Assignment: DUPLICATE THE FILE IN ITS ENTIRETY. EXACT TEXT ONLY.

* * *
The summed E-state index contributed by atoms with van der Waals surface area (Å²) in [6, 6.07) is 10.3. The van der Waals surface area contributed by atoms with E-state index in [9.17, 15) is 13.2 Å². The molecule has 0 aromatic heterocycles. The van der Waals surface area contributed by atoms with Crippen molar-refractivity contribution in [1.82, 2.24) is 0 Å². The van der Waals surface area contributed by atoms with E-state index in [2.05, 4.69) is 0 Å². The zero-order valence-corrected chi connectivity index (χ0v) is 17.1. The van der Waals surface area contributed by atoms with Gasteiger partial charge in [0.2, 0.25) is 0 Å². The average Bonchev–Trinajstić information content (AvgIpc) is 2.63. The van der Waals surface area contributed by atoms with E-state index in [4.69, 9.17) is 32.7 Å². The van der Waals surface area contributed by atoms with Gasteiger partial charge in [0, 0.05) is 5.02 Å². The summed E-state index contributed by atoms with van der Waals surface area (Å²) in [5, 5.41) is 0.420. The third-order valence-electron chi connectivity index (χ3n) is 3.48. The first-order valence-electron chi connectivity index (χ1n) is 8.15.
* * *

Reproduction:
The summed E-state index contributed by atoms with van der Waals surface area (Å²) in [6, 6.07) is 10.3. The van der Waals surface area contributed by atoms with E-state index in [9.17, 15) is 13.2 Å². The molecule has 0 aromatic heterocycles. The van der Waals surface area contributed by atoms with Crippen molar-refractivity contribution in [1.82, 2.24) is 0 Å². The van der Waals surface area contributed by atoms with E-state index in [2.05, 4.69) is 0 Å². The zero-order valence-corrected chi connectivity index (χ0v) is 17.1. The van der Waals surface area contributed by atoms with Gasteiger partial charge in [0.2, 0.25) is 0 Å². The average Bonchev–Trinajstić information content (AvgIpc) is 2.63. The van der Waals surface area contributed by atoms with E-state index in [4.69, 9.17) is 32.7 Å². The van der Waals surface area contributed by atoms with Gasteiger partial charge in [0, 0.05) is 5.02 Å². The summed E-state index contributed by atoms with van der Waals surface area (Å²) in [5, 5.41) is 0.420. The third-order valence-electron chi connectivity index (χ3n) is 3.48. The first-order valence-electron chi connectivity index (χ1n) is 8.15.